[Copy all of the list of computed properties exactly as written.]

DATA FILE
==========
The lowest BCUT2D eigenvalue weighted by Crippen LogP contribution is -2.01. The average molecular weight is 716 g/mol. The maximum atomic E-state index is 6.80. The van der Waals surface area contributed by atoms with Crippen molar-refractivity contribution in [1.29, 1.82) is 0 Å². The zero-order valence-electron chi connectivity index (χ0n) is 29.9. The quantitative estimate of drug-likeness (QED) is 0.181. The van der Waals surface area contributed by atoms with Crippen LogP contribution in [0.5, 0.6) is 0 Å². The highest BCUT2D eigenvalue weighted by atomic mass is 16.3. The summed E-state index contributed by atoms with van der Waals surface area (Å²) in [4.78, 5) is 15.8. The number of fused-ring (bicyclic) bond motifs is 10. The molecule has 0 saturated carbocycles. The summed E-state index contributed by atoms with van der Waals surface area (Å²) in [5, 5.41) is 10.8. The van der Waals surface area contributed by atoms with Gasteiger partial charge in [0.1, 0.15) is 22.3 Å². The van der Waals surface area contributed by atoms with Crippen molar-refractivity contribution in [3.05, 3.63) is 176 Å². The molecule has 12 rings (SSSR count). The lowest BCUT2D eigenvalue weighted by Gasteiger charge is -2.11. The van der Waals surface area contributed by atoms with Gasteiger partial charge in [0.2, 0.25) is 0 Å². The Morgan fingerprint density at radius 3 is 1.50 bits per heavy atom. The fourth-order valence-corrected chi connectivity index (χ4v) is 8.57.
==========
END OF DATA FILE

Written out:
The lowest BCUT2D eigenvalue weighted by Crippen LogP contribution is -2.01. The average molecular weight is 716 g/mol. The maximum atomic E-state index is 6.80. The van der Waals surface area contributed by atoms with Crippen molar-refractivity contribution in [1.29, 1.82) is 0 Å². The zero-order valence-electron chi connectivity index (χ0n) is 29.9. The quantitative estimate of drug-likeness (QED) is 0.181. The van der Waals surface area contributed by atoms with Crippen LogP contribution in [0.5, 0.6) is 0 Å². The highest BCUT2D eigenvalue weighted by atomic mass is 16.3. The summed E-state index contributed by atoms with van der Waals surface area (Å²) in [4.78, 5) is 15.8. The number of fused-ring (bicyclic) bond motifs is 10. The molecule has 0 saturated carbocycles. The summed E-state index contributed by atoms with van der Waals surface area (Å²) in [5, 5.41) is 10.8. The van der Waals surface area contributed by atoms with Gasteiger partial charge in [0.1, 0.15) is 22.3 Å². The van der Waals surface area contributed by atoms with Crippen molar-refractivity contribution in [3.05, 3.63) is 176 Å². The molecule has 12 rings (SSSR count). The lowest BCUT2D eigenvalue weighted by Gasteiger charge is -2.11. The van der Waals surface area contributed by atoms with Gasteiger partial charge in [0.2, 0.25) is 0 Å². The Morgan fingerprint density at radius 3 is 1.50 bits per heavy atom. The fourth-order valence-corrected chi connectivity index (χ4v) is 8.57.